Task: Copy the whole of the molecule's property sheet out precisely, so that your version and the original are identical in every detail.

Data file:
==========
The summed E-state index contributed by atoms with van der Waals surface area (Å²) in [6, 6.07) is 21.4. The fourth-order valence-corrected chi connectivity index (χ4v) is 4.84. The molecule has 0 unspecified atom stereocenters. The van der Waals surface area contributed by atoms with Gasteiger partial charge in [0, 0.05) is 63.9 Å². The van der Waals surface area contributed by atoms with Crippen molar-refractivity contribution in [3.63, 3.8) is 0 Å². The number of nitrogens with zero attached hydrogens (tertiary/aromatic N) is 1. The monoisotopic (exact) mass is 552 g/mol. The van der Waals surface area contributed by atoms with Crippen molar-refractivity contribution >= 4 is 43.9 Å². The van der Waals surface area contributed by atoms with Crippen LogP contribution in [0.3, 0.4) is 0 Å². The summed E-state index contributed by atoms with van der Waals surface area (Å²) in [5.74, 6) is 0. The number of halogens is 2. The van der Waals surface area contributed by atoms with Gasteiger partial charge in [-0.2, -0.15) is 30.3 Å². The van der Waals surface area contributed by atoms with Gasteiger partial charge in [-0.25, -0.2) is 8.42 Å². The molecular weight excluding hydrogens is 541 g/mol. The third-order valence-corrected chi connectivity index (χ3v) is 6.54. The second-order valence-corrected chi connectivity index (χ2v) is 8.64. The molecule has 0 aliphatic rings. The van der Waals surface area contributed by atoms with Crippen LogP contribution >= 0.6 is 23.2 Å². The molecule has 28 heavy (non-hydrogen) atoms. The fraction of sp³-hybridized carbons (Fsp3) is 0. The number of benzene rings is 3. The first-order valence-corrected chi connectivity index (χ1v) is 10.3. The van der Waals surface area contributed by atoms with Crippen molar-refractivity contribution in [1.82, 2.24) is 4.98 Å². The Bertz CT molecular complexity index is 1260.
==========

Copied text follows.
The summed E-state index contributed by atoms with van der Waals surface area (Å²) in [6, 6.07) is 21.4. The fourth-order valence-corrected chi connectivity index (χ4v) is 4.84. The molecule has 0 unspecified atom stereocenters. The van der Waals surface area contributed by atoms with Gasteiger partial charge in [0, 0.05) is 63.9 Å². The van der Waals surface area contributed by atoms with Crippen molar-refractivity contribution in [3.63, 3.8) is 0 Å². The number of nitrogens with zero attached hydrogens (tertiary/aromatic N) is 1. The monoisotopic (exact) mass is 552 g/mol. The van der Waals surface area contributed by atoms with Crippen molar-refractivity contribution >= 4 is 43.9 Å². The van der Waals surface area contributed by atoms with Crippen LogP contribution in [0.3, 0.4) is 0 Å². The summed E-state index contributed by atoms with van der Waals surface area (Å²) in [5.74, 6) is 0. The number of halogens is 2. The van der Waals surface area contributed by atoms with Gasteiger partial charge in [-0.2, -0.15) is 30.3 Å². The van der Waals surface area contributed by atoms with Gasteiger partial charge in [-0.25, -0.2) is 8.42 Å². The molecular weight excluding hydrogens is 541 g/mol. The third-order valence-corrected chi connectivity index (χ3v) is 6.54. The second-order valence-corrected chi connectivity index (χ2v) is 8.64. The molecule has 0 aliphatic rings. The van der Waals surface area contributed by atoms with Crippen LogP contribution >= 0.6 is 23.2 Å². The molecule has 28 heavy (non-hydrogen) atoms. The fraction of sp³-hybridized carbons (Fsp3) is 0. The number of benzene rings is 3. The first-order valence-corrected chi connectivity index (χ1v) is 10.3. The van der Waals surface area contributed by atoms with Crippen molar-refractivity contribution in [1.82, 2.24) is 4.98 Å². The Bertz CT molecular complexity index is 1260.